K-ON!

K-On!

K-ON! was an absolute delight to watch – admittedly I haven’t read the manga. It’s about a girl who decides to revive her school’s music club, and the girls who end up joining. Together they form a band, and each episode pretty much revolves around their practice sessions – or lack of them. This series has produced some wonderful songs too.

Absolute Boyfriend

Absolute Boyfriend

The plot of Absolute Boyfriend is rather… well, typically manga/anime. A young girl accidentally orders an android boyfriend online, and after discovering she missed the deadline for the ‘trial period’, she has to pay for him. Okay, it sounds really really weird – but it’s actually seriously cute.

What are some of your favourite manga/anime series?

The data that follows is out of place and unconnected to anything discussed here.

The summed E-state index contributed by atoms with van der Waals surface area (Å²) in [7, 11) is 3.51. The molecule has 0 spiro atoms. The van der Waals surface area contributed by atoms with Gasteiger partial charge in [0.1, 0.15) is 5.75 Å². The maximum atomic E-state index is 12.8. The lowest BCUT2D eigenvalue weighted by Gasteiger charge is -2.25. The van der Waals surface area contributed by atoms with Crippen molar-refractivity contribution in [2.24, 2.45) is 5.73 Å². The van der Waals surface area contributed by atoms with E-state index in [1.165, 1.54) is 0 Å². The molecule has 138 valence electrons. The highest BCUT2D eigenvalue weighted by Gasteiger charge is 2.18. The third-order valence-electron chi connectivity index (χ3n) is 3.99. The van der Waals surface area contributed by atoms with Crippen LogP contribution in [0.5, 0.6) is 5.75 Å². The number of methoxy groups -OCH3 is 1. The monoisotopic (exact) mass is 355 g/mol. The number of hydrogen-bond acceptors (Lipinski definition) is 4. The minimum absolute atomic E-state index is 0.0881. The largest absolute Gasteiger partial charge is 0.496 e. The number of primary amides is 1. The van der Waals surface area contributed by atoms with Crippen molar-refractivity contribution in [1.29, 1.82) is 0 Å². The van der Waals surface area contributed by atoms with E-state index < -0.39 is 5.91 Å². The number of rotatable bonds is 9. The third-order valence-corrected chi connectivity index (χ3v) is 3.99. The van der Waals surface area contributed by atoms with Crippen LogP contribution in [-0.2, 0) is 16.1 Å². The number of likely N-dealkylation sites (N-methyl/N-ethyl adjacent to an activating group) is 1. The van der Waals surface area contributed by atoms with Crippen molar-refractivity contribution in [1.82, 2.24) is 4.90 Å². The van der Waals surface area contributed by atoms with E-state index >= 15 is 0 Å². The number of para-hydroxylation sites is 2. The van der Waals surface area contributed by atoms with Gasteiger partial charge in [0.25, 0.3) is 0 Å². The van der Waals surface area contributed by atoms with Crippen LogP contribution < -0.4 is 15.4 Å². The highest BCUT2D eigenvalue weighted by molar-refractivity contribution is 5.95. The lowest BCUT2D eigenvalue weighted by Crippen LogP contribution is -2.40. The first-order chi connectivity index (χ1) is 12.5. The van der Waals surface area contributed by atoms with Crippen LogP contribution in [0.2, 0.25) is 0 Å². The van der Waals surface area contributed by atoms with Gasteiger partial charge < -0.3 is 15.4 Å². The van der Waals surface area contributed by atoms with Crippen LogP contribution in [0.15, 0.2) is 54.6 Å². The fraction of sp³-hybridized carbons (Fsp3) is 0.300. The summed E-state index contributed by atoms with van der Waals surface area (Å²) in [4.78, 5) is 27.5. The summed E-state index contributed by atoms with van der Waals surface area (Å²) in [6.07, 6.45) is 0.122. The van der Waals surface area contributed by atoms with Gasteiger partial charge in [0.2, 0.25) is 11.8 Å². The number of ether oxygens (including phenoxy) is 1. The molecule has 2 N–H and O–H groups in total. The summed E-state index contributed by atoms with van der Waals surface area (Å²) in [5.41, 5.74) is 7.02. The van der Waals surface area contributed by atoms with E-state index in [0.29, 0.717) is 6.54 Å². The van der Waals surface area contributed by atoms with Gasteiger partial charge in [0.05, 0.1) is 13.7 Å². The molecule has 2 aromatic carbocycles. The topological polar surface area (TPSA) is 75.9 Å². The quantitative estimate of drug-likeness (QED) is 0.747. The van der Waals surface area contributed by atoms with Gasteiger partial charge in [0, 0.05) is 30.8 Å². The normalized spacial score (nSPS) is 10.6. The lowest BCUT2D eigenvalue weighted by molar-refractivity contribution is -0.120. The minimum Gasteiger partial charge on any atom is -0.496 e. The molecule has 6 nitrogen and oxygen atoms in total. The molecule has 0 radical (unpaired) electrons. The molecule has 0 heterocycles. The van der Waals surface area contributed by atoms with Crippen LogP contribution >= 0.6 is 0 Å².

Past Features

Turning Off The TV #11: Tron Legacy

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Welcome to my regular Thursday feature, Turning off the TV! In this feature I recommend books similar to TV shows or films you may have enjoyed, both series and specific episodes.

The film this week is: Tron Legacy.

Tron Legacy

Sam Flynn, the tech-savvy 27-year-old son of Kevin Flynn, looks into his father’s disappearance and finds himself pulled into the same world of fierce programs and gladiatorial games where his father has been living for 20 years. Along with Kevin’s loyal confidant Quorra, father and son embark on a life-and-death journey across a visually-stunning cyber universe that has become far more advanced and exceedingly dangerous. Meanwhile, the malevolent program CLU, who dominates the digital world, plans to invade the real world and will stop at nothing to prevent their escape.

Yep, I’m mixing it up this week with a film instead of a TV series! I’ve chosen Tron Legacy, a film I particularly enjoy for its visuals and soundtrack. It’s the sequel to Tron, released in 1982, and is just slightly more visually impressive… If you’ve not heard the soundtrack by Daft Punk, I recommend giving it a try. And now onto the recommendations!

Ready Player One by Ernest Cline

Ready Player One by Ernest Cline